Lana Hall at Hazlitt:
When I finally did leave the sex trade after finishing my bachelor’s degree as a mature student, I spent seven years working in “good” jobs in the corporate sector. This meant, as I understood it, that I didn’t work nights, that I was a salaried employee, and that I had dental benefits. I had a shiny access card that opened doors—to a gleaming, marble elevator bank, to planters full of plastic ferns, to blocks of cubicles illuminated by fluorescent lighting, a land of perpetual daytime.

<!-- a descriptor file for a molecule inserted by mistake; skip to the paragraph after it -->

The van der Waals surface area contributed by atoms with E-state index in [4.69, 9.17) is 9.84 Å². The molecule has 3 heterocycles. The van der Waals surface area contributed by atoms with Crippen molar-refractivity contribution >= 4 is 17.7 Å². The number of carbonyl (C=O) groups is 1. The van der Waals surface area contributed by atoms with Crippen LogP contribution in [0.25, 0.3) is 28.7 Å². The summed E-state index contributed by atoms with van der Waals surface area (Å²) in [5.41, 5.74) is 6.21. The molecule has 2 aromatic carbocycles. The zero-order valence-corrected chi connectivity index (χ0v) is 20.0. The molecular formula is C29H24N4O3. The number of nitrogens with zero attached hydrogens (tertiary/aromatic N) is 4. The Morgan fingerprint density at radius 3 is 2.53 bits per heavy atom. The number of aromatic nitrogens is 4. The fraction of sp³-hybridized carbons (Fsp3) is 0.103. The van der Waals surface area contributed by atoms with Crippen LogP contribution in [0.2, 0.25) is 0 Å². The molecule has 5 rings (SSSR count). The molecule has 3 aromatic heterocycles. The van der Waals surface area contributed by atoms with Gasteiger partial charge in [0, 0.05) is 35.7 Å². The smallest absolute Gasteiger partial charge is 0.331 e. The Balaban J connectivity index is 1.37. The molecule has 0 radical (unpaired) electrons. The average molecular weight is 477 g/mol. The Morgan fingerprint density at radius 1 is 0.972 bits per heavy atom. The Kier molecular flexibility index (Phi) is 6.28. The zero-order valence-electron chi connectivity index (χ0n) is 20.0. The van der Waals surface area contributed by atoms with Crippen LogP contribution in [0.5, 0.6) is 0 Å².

Unlike sex work, my “good” jobs didn’t threaten to overthrow traditional power structures. Many sex workers, including myself, have long hypothesized that the reason so many people in power work to keep the commercial sex trade marginalized is because they’re threatened by it—by the idea that it’s the only field where women outearn men, that it’s an industry where women get to call the shots, and that women profit off something that men have been told they’re entitled to for free: sex and attention in equal parts. In my experience of the corporate landscape, there was none of this radical power structure, only an upholding of the traditional: men talking and women listening, men in powerful positions getting both credit and profit for the labour of women beneath them. Is this what I worked so hard for? I wondered daily.